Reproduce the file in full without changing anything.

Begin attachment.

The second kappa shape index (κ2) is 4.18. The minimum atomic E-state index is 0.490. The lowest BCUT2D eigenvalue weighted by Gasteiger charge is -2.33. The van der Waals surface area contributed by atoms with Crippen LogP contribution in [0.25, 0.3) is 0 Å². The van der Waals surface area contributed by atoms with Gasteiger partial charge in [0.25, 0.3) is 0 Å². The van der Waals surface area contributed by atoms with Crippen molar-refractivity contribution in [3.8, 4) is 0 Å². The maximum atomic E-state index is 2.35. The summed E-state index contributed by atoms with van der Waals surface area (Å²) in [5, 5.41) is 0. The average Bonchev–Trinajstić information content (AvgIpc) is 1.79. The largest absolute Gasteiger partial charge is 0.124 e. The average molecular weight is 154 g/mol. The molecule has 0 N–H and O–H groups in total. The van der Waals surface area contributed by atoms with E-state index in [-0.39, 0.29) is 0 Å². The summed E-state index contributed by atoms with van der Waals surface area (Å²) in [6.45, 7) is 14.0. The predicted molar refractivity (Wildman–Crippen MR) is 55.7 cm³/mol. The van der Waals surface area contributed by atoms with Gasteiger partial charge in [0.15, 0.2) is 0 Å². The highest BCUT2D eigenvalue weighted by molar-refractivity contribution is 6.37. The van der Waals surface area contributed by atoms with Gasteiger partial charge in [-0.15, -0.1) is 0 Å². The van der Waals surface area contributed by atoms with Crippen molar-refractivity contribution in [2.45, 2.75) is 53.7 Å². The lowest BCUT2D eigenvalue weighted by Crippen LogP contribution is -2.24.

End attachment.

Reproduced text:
The second kappa shape index (κ2) is 4.18. The minimum atomic E-state index is 0.490. The lowest BCUT2D eigenvalue weighted by Gasteiger charge is -2.33. The van der Waals surface area contributed by atoms with Crippen LogP contribution in [0.25, 0.3) is 0 Å². The van der Waals surface area contributed by atoms with Gasteiger partial charge in [0.25, 0.3) is 0 Å². The van der Waals surface area contributed by atoms with Crippen molar-refractivity contribution in [3.8, 4) is 0 Å². The maximum atomic E-state index is 2.35. The summed E-state index contributed by atoms with van der Waals surface area (Å²) in [5, 5.41) is 0. The average Bonchev–Trinajstić information content (AvgIpc) is 1.79. The largest absolute Gasteiger partial charge is 0.124 e. The average molecular weight is 154 g/mol. The molecule has 0 N–H and O–H groups in total. The van der Waals surface area contributed by atoms with E-state index in [-0.39, 0.29) is 0 Å². The summed E-state index contributed by atoms with van der Waals surface area (Å²) in [6.45, 7) is 14.0. The predicted molar refractivity (Wildman–Crippen MR) is 55.7 cm³/mol. The van der Waals surface area contributed by atoms with Gasteiger partial charge in [0.15, 0.2) is 0 Å². The highest BCUT2D eigenvalue weighted by molar-refractivity contribution is 6.37. The van der Waals surface area contributed by atoms with Gasteiger partial charge in [-0.15, -0.1) is 0 Å². The van der Waals surface area contributed by atoms with Crippen molar-refractivity contribution in [2.45, 2.75) is 53.7 Å². The lowest BCUT2D eigenvalue weighted by Crippen LogP contribution is -2.24.